If you’re thinking of parameters, then you’re exactly right. Just as we pass in the verb, verbId, object, and objectId to our function as arguments, we can pass in our Storyline variable’s name as an argument.

First, let’s add a parameter to our function that can account for the Storyline variable:

function send_statement(verb, verbId, object, objectId, openTextVar) {
  ...
}

With this in place, we can replace our Storyline variable’s name with the variable that we just added as a parameter:

const userResponse = player.GetVar(openTextVar);

The Result object can stay the same since the userResponse JavaScript variable now grabs whatever Storyline variable we tell it to.

Our final send_statement function should look like this:

function send_statement(verb, verbId, object, objectId, openTextVar) {
  const player = GetPlayer();
  const uNamejs = player.GetVar("uName");
  const uEmailjs = player.GetVar("uEmail");
  const userResponse = player.GetVar(openTextVar);
  const conf = {
    "endpoint": "https://trial-lrs.yetanalytics.io/xapi/",
    "auth": "Basic " + toBase64("1212:3434")
  };
  ADL.XAPIWrapper.changeConfig(conf); 
  const statement = {
    "actor": {
      "name": uNamejs,
      "mbox": "mailto:" + uEmailjs 
    },
    "verb": {
      "id": verbId,
      "display": { "en-US": verb }
    },
    "object": {
      "id": objectId,
      "definition": {
        "name": { "en-US": object }
      }
    }, 
    "result": {
      "response": userResponse
    }	
  };
  const result = ADL.XAPIWrapper.sendStatement(statement);
};

We can now call this function using a Storyline “Execute JavaScript” trigger whenever the user clicks the Submit button. We pass our arguments into the function, like so:

send_statement("answered", "http://adlnet.gov/expapi/verbs/answered", "Exam Prep Question", "https://www.devlinpeck.com/exam-prep-question", "userPrepResponse");

Collect Text Response with xAPI in Storyline Screenshot 2

If you’ve completed the Collect Activity Info with xAPI tutorial, then your code will look slightly different:

function send_statement(verb, verbId, object, objectId, objectDescription, activityType, openTextVar) {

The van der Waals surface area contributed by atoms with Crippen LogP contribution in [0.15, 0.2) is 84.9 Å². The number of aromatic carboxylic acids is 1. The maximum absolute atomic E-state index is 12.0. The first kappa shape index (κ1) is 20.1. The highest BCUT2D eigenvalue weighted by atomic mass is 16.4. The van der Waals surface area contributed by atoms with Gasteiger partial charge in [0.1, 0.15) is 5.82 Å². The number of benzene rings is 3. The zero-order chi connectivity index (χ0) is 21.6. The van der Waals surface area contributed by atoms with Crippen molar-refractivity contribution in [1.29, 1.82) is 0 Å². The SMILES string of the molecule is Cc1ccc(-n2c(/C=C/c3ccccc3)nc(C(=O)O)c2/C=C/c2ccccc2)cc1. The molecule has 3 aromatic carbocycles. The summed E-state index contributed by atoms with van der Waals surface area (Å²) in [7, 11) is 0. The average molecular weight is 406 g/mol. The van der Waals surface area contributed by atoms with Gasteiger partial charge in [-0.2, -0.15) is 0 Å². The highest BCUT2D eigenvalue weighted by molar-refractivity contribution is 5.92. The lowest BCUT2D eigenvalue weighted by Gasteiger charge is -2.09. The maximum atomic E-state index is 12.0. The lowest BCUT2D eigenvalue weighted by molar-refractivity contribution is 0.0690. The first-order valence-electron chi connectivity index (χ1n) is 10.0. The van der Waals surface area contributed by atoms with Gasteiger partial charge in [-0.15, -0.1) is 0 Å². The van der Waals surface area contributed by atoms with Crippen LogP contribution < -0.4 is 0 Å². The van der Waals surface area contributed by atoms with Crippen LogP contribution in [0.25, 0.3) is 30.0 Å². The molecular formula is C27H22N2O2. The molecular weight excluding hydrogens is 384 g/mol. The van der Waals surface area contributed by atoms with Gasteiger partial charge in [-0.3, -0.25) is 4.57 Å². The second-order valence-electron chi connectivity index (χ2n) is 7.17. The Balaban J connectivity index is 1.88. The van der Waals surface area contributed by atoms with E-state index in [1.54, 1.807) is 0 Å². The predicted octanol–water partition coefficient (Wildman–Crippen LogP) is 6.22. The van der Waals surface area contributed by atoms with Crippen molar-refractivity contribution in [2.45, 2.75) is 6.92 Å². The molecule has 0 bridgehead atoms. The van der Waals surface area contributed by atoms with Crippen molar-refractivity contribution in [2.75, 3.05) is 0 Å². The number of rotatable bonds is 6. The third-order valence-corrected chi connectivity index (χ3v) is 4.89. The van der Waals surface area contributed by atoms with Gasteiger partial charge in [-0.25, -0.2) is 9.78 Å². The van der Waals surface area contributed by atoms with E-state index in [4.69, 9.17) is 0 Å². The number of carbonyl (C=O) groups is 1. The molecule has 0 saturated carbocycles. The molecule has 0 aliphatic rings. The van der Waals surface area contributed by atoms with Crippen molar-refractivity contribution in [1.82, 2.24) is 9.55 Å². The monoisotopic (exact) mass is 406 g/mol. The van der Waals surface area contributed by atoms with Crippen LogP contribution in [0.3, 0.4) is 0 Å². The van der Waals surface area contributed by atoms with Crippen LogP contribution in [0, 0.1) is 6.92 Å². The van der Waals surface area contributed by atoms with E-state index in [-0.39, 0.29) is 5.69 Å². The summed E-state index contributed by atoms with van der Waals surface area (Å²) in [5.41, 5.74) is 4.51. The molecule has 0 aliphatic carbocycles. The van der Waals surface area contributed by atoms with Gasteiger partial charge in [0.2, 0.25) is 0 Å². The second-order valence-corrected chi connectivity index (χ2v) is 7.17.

const player = GetPlayer();
  const uNamejs = player.GetVar("uName");
  const uEmailjs = player.GetVar("uEmail");
  const userResponse = player.GetVar(openTextVar);
  const conf = {
    "endpoint": "https://trial-lrs.yetanalytics.io/xapi/",
    "auth": "Basic " + toBase64("1212:3434")
  };
  ADL.XAPIWrapper.changeConfig(conf); 
  const statement = {
    "actor": {
      "name": uNamejs,
      "mbox": "mailto:" + uEmailjs 
    },
    "verb": {
      "id": verbId,
      "display": { "en-US": verb }
    },
    "object": {
      "id": objectId,
      "definition": {
        "name": { "en-US": object },
        "description": { "en-US": objectDescription },
        "type": activityType
      },
      "objectType": "Activity"
    }, 
    "result": {
      "response": userResponse
    }	
  };
  const result = ADL.XAPIWrapper.sendStatement(statement);
};

If you’re building from the previous tutorial, you will also need to pass all seven arguments to your function when you call it with your Execute JavaScript trigger in Storyline.

Publishing Your Course

And there we have it! After you publish the course and modify the output folder accordingly, the slide will send xAPI statements with the user’s response whenever they click the submit button.

You will also need to ensure that you’re collecting the user’s name and email address from the course if you want the code to work as shown.

If you’d rather use a filler name and email address to test your code, you can replace those variables with strings, like so:

const uNamejs = "testname";
const uEmailjs = "testemail@test.com";

Finally, if you haven’t configured your conf object to work with your LRS, then your statements will not send successfully. Return to Part 3 of the Getting Started series if you need additional help with this.

Conclusion

Once you’re able to use xAPI to capture user’s open responses as we’ve done in this tutorial, you are able to collect valuable information in a way that’s very user-friendly for your learners.

Without this method, you may rely on sending surveys using survey tools or bringing users out of the eLearning experience into a survey hosted on the LMS.

If you had any issues sending your statements, then you should refer to the common xAPI and Storyline troubleshooting steps.

Return to the Full Guide to xAPI and Storyline.